As our family gets closer to our own long awaited permanency with adoption, we’ve been reflecting a lot on what that means. While the adoption court date is often celebrated as a wonderful moment, we wanted to take a moment to bring to light what proceeds that event. Once adoption happens, our daughter will legally be our daughter in the eyes of the law. However, she has been our daughter and part of our family for far beyond whenever that day comes. When she’s older, we don’t want her to read or see anything that would make her think of her time as a “foster child” as a time when she wasn’t really part of this family. She has been part of our family since the day she moved in over three years ago. Soon it will just be legally recognized and allowed to be posted on Facebook! Our official adoption day has not yet come, but this month represented significant milestones in the overall process, paving a real path forward to an official adoption in the near-future.
Prior to being a foster parent, we generally thought of adoption as happy and exciting. We’ve learned though that it’s bittersweet. While there is joy in permanency and a safe, loving home — the other side of adoption from foster care is a broken family. No matter the circumstance, there is also trauma and loss with any adoption. As adoptees get older, these are some of the things that follow them and are hard to process — so it is important to be extra mindful of their experiences and how they see themselves in this world.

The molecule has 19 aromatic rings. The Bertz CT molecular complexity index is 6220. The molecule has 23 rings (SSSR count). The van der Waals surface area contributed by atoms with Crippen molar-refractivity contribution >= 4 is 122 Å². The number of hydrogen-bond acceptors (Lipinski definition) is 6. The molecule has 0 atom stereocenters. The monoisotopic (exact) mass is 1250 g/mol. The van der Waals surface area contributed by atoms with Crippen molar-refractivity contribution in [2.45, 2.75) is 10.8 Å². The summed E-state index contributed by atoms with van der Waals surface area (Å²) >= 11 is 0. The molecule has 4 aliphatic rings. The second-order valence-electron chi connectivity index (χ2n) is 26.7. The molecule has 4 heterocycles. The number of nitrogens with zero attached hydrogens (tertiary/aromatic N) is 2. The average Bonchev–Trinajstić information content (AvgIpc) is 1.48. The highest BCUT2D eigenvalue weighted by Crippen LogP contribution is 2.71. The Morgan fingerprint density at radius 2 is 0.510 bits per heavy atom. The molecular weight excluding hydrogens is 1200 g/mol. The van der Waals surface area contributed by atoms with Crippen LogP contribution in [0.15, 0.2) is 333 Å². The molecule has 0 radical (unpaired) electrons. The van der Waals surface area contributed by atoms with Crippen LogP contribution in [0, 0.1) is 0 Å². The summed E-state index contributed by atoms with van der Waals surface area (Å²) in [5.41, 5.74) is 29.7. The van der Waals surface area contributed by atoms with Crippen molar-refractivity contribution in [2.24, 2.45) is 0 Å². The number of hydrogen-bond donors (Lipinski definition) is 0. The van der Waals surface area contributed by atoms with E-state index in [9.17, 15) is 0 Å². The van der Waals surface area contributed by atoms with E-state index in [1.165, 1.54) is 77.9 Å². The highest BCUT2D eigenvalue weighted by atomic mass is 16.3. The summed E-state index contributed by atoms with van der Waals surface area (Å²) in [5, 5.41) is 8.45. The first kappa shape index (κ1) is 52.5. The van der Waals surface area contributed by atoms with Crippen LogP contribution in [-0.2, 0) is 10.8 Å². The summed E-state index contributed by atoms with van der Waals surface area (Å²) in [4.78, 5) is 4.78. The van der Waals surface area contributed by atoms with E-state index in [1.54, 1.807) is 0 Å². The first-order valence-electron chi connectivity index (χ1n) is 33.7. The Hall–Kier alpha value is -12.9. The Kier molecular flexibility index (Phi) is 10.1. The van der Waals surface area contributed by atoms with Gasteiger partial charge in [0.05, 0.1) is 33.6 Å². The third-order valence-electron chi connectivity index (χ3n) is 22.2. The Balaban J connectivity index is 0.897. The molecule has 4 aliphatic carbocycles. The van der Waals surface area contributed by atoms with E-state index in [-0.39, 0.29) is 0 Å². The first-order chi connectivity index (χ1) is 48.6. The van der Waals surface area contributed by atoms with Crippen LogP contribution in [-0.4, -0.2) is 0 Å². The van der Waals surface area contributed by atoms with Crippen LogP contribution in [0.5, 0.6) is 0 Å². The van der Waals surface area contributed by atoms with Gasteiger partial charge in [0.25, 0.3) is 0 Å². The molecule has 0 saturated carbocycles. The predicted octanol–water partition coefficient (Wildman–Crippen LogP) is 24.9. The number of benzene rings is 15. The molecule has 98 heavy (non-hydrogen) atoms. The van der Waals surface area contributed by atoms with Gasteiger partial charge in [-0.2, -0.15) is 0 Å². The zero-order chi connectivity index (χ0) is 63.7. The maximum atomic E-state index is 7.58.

To be clear, we are looking forward to our adoption day. Providing permanency for our family and to officially become adoptive parents to our daughter is something that we will joyfully celebrate. It is a celebration of permanency for a child that enters into the foster care system. So, please don’t feel bad if you have reached out to us and shared your enthusiasm for this momentous day in front of us. Our celebration, however, only comes at the end of a very broken situation where we have done much grieving, and many hearts have been broken. So, we want to paint a picture of two other truths that we have experienced in our own adoption journey to help round-out a more comprehensive understanding of the situation. Of course, no situation is exactly the same, and our story is uniquely ours. Nevertheless, it is a true example of what adoption through foster care can look like, and the realities that come with it.
Truth #1: In legal terms, we were not the original or preferred long term option